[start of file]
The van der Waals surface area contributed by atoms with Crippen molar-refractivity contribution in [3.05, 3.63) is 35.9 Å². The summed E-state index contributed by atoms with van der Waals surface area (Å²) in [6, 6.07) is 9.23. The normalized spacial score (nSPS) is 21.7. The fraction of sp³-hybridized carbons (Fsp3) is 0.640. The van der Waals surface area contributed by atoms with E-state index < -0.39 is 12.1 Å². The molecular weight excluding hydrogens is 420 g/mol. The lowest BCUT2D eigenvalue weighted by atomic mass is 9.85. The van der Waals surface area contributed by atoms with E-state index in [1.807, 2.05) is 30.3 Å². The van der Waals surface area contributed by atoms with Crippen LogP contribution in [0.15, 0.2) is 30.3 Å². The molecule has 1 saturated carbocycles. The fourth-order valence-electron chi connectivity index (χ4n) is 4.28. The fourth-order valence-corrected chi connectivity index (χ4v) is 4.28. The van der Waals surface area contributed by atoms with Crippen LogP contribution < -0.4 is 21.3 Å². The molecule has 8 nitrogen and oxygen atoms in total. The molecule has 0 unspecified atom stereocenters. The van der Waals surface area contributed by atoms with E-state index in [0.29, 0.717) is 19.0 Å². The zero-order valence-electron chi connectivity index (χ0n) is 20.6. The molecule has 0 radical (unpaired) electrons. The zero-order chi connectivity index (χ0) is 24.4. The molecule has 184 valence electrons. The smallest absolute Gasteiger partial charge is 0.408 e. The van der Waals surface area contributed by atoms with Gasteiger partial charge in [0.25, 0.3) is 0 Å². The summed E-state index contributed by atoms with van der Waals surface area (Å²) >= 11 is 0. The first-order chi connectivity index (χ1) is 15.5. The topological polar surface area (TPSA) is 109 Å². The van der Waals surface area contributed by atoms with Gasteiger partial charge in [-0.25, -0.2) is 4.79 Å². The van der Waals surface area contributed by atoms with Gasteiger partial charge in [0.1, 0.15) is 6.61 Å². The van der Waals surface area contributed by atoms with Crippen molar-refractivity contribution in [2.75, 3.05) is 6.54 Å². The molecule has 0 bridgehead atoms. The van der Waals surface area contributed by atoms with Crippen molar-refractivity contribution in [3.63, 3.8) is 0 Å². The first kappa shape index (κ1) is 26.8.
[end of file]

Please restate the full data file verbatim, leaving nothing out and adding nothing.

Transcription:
The van der Waals surface area contributed by atoms with Crippen molar-refractivity contribution in [3.05, 3.63) is 35.9 Å². The summed E-state index contributed by atoms with van der Waals surface area (Å²) in [6, 6.07) is 9.23. The normalized spacial score (nSPS) is 21.7. The fraction of sp³-hybridized carbons (Fsp3) is 0.640. The van der Waals surface area contributed by atoms with E-state index < -0.39 is 12.1 Å². The molecular weight excluding hydrogens is 420 g/mol. The lowest BCUT2D eigenvalue weighted by atomic mass is 9.85. The van der Waals surface area contributed by atoms with E-state index in [1.807, 2.05) is 30.3 Å². The van der Waals surface area contributed by atoms with Crippen LogP contribution in [0.15, 0.2) is 30.3 Å². The molecule has 1 saturated carbocycles. The fourth-order valence-electron chi connectivity index (χ4n) is 4.28. The fourth-order valence-corrected chi connectivity index (χ4v) is 4.28. The van der Waals surface area contributed by atoms with Crippen LogP contribution < -0.4 is 21.3 Å². The molecule has 8 nitrogen and oxygen atoms in total. The molecule has 0 unspecified atom stereocenters. The van der Waals surface area contributed by atoms with E-state index in [0.29, 0.717) is 19.0 Å². The zero-order valence-electron chi connectivity index (χ0n) is 20.6. The molecule has 0 radical (unpaired) electrons. The zero-order chi connectivity index (χ0) is 24.4. The molecule has 184 valence electrons. The smallest absolute Gasteiger partial charge is 0.408 e. The van der Waals surface area contributed by atoms with Gasteiger partial charge in [0.25, 0.3) is 0 Å². The summed E-state index contributed by atoms with van der Waals surface area (Å²) >= 11 is 0. The first-order chi connectivity index (χ1) is 15.5. The topological polar surface area (TPSA) is 109 Å². The van der Waals surface area contributed by atoms with Gasteiger partial charge in [-0.25, -0.2) is 4.79 Å². The van der Waals surface area contributed by atoms with Gasteiger partial charge in [0.1, 0.15) is 6.61 Å². The van der Waals surface area contributed by atoms with Crippen molar-refractivity contribution in [2.75, 3.05) is 6.54 Å². The molecule has 0 bridgehead atoms. The van der Waals surface area contributed by atoms with Crippen molar-refractivity contribution in [3.63, 3.8) is 0 Å². The first kappa shape index (κ1) is 26.8.